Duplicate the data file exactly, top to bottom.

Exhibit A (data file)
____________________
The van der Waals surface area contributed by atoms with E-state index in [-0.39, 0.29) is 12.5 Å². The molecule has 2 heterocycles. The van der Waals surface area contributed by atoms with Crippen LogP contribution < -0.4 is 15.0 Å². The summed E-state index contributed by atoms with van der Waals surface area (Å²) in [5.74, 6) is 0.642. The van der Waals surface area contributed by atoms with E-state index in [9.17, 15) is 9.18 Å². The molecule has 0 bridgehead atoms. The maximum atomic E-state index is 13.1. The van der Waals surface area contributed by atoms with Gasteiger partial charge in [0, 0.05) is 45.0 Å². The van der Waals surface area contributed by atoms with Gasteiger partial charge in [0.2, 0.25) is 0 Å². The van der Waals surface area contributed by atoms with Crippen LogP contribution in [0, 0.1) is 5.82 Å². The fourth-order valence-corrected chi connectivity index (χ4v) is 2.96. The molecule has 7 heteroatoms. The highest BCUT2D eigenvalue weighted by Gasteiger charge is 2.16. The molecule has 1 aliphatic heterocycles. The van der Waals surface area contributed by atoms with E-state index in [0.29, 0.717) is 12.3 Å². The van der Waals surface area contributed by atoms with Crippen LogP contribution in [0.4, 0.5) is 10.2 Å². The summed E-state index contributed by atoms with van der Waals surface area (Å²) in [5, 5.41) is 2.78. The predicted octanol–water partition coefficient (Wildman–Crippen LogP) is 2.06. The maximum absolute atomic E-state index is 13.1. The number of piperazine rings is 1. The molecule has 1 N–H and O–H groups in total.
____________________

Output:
The van der Waals surface area contributed by atoms with E-state index in [-0.39, 0.29) is 12.5 Å². The molecule has 2 heterocycles. The van der Waals surface area contributed by atoms with Crippen LogP contribution < -0.4 is 15.0 Å². The summed E-state index contributed by atoms with van der Waals surface area (Å²) in [5.74, 6) is 0.642. The van der Waals surface area contributed by atoms with E-state index in [9.17, 15) is 9.18 Å². The molecule has 0 bridgehead atoms. The maximum atomic E-state index is 13.1. The van der Waals surface area contributed by atoms with Gasteiger partial charge in [0, 0.05) is 45.0 Å². The van der Waals surface area contributed by atoms with Gasteiger partial charge in [0.2, 0.25) is 0 Å². The van der Waals surface area contributed by atoms with Crippen LogP contribution in [0, 0.1) is 5.82 Å². The fourth-order valence-corrected chi connectivity index (χ4v) is 2.96. The molecule has 7 heteroatoms. The highest BCUT2D eigenvalue weighted by Gasteiger charge is 2.16. The molecule has 1 aliphatic heterocycles. The van der Waals surface area contributed by atoms with E-state index in [0.29, 0.717) is 12.3 Å². The van der Waals surface area contributed by atoms with Crippen LogP contribution in [0.4, 0.5) is 10.2 Å². The summed E-state index contributed by atoms with van der Waals surface area (Å²) in [5, 5.41) is 2.78. The predicted octanol–water partition coefficient (Wildman–Crippen LogP) is 2.06. The maximum absolute atomic E-state index is 13.1. The number of piperazine rings is 1. The molecule has 1 N–H and O–H groups in total.